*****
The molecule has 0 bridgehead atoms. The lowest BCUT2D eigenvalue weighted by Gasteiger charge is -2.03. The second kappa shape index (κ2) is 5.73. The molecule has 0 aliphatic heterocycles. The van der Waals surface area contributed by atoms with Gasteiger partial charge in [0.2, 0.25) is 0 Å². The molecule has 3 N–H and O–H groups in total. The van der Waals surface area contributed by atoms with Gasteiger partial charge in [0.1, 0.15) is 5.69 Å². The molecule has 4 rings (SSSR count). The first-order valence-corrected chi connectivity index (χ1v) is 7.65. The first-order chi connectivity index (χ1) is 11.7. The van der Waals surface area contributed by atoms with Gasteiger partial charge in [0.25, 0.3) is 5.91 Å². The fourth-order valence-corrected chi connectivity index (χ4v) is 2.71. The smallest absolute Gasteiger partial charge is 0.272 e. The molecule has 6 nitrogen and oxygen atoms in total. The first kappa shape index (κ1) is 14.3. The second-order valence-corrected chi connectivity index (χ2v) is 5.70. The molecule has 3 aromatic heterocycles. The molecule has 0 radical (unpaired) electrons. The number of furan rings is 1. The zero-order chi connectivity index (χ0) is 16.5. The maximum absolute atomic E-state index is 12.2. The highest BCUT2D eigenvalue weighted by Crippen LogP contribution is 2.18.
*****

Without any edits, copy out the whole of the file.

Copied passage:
The molecule has 0 bridgehead atoms. The lowest BCUT2D eigenvalue weighted by Gasteiger charge is -2.03. The second kappa shape index (κ2) is 5.73. The molecule has 0 aliphatic heterocycles. The van der Waals surface area contributed by atoms with Gasteiger partial charge in [0.2, 0.25) is 0 Å². The molecule has 3 N–H and O–H groups in total. The van der Waals surface area contributed by atoms with Gasteiger partial charge in [0.1, 0.15) is 5.69 Å². The molecule has 4 rings (SSSR count). The first-order valence-corrected chi connectivity index (χ1v) is 7.65. The first-order chi connectivity index (χ1) is 11.7. The van der Waals surface area contributed by atoms with Gasteiger partial charge in [0.25, 0.3) is 5.91 Å². The fourth-order valence-corrected chi connectivity index (χ4v) is 2.71. The smallest absolute Gasteiger partial charge is 0.272 e. The molecule has 6 nitrogen and oxygen atoms in total. The first kappa shape index (κ1) is 14.3. The second-order valence-corrected chi connectivity index (χ2v) is 5.70. The molecule has 3 aromatic heterocycles. The molecule has 0 radical (unpaired) electrons. The number of furan rings is 1. The zero-order chi connectivity index (χ0) is 16.5. The maximum absolute atomic E-state index is 12.2. The highest BCUT2D eigenvalue weighted by Crippen LogP contribution is 2.18.